What developers want from a platform provider

Most platforms do not effectively address all their priorities, according to results of new research from Accenture.

The Accenture 2018 Developer Ecosystem Survey gathered input from more than 750 US -based developers to determine what they look for in a platform provider, which is particularly important given the critical role developers play in a platform’s adoption and success.

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According to the report, developers look for five key things in a platform provider: accurate content, effective support, market relevance, differentiation and education:

Accurate content makes all the difference

Technically accurate and up-to-date content rank as the two most important elements in a company’s developer ecosystem of the 15 elements the research queried – again, indicative of the pragmatic nature of this community. In fact, 9 in 10 professional developers rate these elements as critical. That content is findable and readable also ranks high in importance. This makes sense, since developers’ most preferred channel for getting questions answered is reading documentation and searching for answers on their own.

Overall, just 24 percent of developers strongly agree that developer ecosystems are generally good at providing the content they need. With developers screaming for accurate and up-to-date content, this is an area where ecosystems need to invest.

That’s not an easy feat – as soon as documentation goes up it becomes obsolete – but having a developer feedback loop in place can help considerably in keeping content vibrant.

Support is a close second to content

Developers rank timely, knowledgeable and capable support just after accurate and current content. While developers want the right answer quickly, they rate knowledgeable support as more important than timely support by a small margin.

Getting it right trumps getting it quickly if a trade-off is required.

Improving support begins with knowing one’s developer audience, understanding the inherent nuances and tailoring support accordingly. Companies should consider customizing the range of support channels to specific segments, ensuring that service level agreements (SLAs) are published and met, focusing on near real-time support for critical developer activities and being authentic, open and honest when issues arise.

Content and support are tightly integrated, with content being an important first line of support. Enhancing often-static content by enabling developers to communicate with their peers in supported forums (internal and external) can help a platform stand out in developers’ minds for both content strength and support.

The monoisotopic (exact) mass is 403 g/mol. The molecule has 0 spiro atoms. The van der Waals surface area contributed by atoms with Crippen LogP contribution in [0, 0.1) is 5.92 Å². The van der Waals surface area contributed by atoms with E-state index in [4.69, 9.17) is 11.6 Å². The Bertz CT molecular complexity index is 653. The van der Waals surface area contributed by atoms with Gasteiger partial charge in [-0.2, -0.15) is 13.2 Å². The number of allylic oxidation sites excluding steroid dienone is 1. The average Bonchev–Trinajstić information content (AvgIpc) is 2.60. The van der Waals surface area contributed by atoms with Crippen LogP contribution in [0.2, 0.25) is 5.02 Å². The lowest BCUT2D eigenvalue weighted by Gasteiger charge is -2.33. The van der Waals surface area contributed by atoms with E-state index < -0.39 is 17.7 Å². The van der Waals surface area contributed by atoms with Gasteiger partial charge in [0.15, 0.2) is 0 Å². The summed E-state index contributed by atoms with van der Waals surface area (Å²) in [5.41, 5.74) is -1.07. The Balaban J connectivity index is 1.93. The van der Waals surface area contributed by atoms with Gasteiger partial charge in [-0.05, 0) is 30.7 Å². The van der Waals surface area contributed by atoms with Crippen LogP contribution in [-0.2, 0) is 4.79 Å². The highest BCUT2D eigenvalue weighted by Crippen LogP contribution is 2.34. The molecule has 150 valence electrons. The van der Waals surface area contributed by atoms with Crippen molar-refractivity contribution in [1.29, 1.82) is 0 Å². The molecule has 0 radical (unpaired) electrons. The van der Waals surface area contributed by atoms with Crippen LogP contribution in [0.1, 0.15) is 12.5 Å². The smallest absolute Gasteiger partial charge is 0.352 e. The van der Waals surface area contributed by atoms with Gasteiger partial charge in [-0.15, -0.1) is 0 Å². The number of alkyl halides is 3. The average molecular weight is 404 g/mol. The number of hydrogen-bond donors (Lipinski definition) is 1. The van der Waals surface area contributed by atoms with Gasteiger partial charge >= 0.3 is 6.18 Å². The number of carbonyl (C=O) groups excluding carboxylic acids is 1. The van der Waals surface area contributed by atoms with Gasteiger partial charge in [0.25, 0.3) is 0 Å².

Market positioning matters

Nearly 90 percent of professional developers rate market relevance as important compared to 64 percent of hobbyists. Reputation also matters, more so to those with more than ten years of experience than new developers.

Webinars and tutorials can be strong marketing vehicles to provide the educational value developers crave. Focusing on value, and giving developers the opportunity to solve challenging problems through the platform’s capabilities, effectively allows the technology to market itself.

Developers are typically curious, smart and part of a tight-knit, sharing community. They are continually searching for new and inspiring solutions. If the technology offers the opportunity to accomplish their objectives then developers will find it, endorse it and share it.

There’s room for companies to differentiate

Developers associate different platforms with different strengths. For example, developers in the study consider AWS the most future looking. Google Cloud Platform is considered the most innovative and caring about the needs of professional developers. And iOS has the most credibility among hard-core developers.

But there’s wide-open opportunity for platforms to differentiate their developer ecosystems. Nearly half of developers think that all developer ecosystems are pretty much the same in terms of usefulness. If such differentiation can be accomplished, developers will respond.

What would motivate developers to switch? At a macro level, developers report they’d switch to ecosystems they perceive to be focused on the latest technology, future-looking, developer-friendly and helping them build their career. However, programming is a logical discipline and Accenture’s study shows that programmers very much value those things that help them solve problems and do their job better and more efficiently. That means content and support are gateways to success.

Standing out from the crowd

Gaining a deeper, more nuanced understanding of who is in the ecosystem is a good first step but an emphasis on improving content, education and support is also required. Rethinking the interactions and developer journeys can result in a more active and value-creating community.

There is still significant opportunity for savvy companies to become the preferred platform for development. The game isn’t over, but action is needed now.

As the industry becomes more congested, barriers to entry continue to lower and developers can more easily move across platforms, there’s little room for companies to assume the strength of their technology alone will attract and retain developers. Those responsible for developer ecosystems need to understand what developers think of their ecosystem, determine where their ecosystem capabilities stand relative to peers and define actions that will help them move their ecosystems toward differentiation and best-in-class.


    About The Author


    Arti has been writing and editing for seven years in the fields of technology, business and finance. She is particularly interested in how firms are innovating to bring us into the next digital age.

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